As the partridge season gets into full swing, there have been several areas where vets have found late breakouts of motile protozoal disease.
According to vet Ben South from St David’s game bird services, early season population density in areas of cover has led to poaching of the ground around critical areas such as feeders and drinkers. With the additional stress from shooting and predation, weaker birds will see a disruption in gut flora and the breakout of bacterial enteritis with motile protozoa involved. “On the ground we are seeing small, listless birds. Deaths have occurred, although this is usually linked with a concurrent dehydration and ketosis. Early detection and treatment has been successful,” he said.
Release pens are now full and early poults are roaming. So far, the outbreaks of Mycoplasma have been minimal and controlled. “It is important to notify your vet of any respiratory signs seen in the birds, such as ocular or nasal discharge, so we can identify MG or other respiratory diseases early and treat,” said South. Worms will continue to be a problem in mild, wet weather as life cycles of ascarids, for instance, decrease. Once birds are released and on wheat, and where treatment isn’t possible, operating a sensible stocking density and avoiding having pens in particularly wet areas reduces this risk.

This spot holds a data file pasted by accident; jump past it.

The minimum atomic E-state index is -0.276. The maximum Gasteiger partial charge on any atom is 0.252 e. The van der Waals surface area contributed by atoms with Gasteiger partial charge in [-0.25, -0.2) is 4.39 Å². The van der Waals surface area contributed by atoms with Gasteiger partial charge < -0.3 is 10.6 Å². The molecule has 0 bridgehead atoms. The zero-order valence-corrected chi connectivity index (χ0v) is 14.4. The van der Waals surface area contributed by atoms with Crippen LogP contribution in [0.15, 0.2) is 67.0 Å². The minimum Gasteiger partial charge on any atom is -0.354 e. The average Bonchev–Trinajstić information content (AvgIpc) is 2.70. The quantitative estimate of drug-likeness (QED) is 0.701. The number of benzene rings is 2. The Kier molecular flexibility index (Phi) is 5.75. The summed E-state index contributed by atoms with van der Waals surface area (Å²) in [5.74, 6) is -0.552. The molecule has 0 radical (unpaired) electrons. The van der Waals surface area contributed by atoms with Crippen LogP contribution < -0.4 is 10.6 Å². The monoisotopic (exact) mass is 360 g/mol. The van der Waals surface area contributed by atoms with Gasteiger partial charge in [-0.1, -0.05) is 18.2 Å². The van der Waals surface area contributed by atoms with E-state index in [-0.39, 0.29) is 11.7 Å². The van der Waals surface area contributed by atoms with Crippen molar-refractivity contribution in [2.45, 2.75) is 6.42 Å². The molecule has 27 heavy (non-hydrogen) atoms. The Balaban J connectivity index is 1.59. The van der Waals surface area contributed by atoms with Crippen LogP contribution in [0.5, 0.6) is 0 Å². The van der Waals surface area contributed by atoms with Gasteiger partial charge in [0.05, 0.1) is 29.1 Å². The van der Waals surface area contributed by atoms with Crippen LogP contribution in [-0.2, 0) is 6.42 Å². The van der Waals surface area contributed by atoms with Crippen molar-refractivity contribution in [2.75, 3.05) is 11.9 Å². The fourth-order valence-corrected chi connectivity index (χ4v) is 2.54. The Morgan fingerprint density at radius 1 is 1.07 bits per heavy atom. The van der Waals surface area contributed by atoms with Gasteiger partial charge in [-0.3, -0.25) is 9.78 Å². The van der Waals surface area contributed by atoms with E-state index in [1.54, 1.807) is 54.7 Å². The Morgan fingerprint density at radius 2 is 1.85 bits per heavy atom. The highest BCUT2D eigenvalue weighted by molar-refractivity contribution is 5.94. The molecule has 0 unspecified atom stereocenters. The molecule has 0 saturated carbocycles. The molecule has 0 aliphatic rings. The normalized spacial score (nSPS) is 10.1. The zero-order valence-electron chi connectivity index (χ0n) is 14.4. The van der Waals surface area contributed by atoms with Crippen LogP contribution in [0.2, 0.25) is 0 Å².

“We must stay vigilant for high numbers of unexplained deaths in game birds, water fowl and other wild birds this winter. The threat to Avian Influenza is currently moderate, but expect this to become high as migrant birds arrive. Notify your vet or local APHA office if you suspect anything,” said South.